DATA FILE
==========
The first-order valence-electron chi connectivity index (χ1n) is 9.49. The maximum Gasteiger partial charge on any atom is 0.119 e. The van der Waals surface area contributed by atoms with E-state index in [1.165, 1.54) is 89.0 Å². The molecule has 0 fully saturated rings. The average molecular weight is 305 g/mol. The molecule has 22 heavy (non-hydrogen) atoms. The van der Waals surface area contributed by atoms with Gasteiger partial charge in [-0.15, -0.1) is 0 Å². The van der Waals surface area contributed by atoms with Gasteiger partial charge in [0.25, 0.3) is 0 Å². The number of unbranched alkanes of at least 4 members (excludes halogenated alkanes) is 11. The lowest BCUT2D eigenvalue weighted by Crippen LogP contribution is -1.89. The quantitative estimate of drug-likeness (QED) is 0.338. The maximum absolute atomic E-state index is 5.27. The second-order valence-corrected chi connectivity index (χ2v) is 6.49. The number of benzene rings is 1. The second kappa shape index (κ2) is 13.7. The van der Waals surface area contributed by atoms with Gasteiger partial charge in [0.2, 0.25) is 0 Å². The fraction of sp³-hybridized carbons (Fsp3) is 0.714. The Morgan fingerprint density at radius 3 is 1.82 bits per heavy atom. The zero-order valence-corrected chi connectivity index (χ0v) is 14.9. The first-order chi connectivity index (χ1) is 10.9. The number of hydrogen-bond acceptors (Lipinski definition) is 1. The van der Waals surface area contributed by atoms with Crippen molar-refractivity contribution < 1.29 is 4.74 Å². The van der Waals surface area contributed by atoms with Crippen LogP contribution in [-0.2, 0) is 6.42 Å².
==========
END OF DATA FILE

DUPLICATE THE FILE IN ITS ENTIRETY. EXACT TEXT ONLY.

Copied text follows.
The first-order valence-electron chi connectivity index (χ1n) is 9.49. The maximum Gasteiger partial charge on any atom is 0.119 e. The van der Waals surface area contributed by atoms with E-state index in [1.165, 1.54) is 89.0 Å². The molecule has 0 fully saturated rings. The average molecular weight is 305 g/mol. The molecule has 22 heavy (non-hydrogen) atoms. The van der Waals surface area contributed by atoms with Gasteiger partial charge in [-0.15, -0.1) is 0 Å². The van der Waals surface area contributed by atoms with Gasteiger partial charge in [0.25, 0.3) is 0 Å². The number of unbranched alkanes of at least 4 members (excludes halogenated alkanes) is 11. The lowest BCUT2D eigenvalue weighted by Crippen LogP contribution is -1.89. The quantitative estimate of drug-likeness (QED) is 0.338. The maximum absolute atomic E-state index is 5.27. The second-order valence-corrected chi connectivity index (χ2v) is 6.49. The number of benzene rings is 1. The second kappa shape index (κ2) is 13.7. The van der Waals surface area contributed by atoms with Gasteiger partial charge in [0.2, 0.25) is 0 Å². The fraction of sp³-hybridized carbons (Fsp3) is 0.714. The Morgan fingerprint density at radius 3 is 1.82 bits per heavy atom. The zero-order valence-corrected chi connectivity index (χ0v) is 14.9. The first-order chi connectivity index (χ1) is 10.9. The number of hydrogen-bond acceptors (Lipinski definition) is 1. The van der Waals surface area contributed by atoms with Crippen molar-refractivity contribution < 1.29 is 4.74 Å². The van der Waals surface area contributed by atoms with Crippen LogP contribution in [-0.2, 0) is 6.42 Å².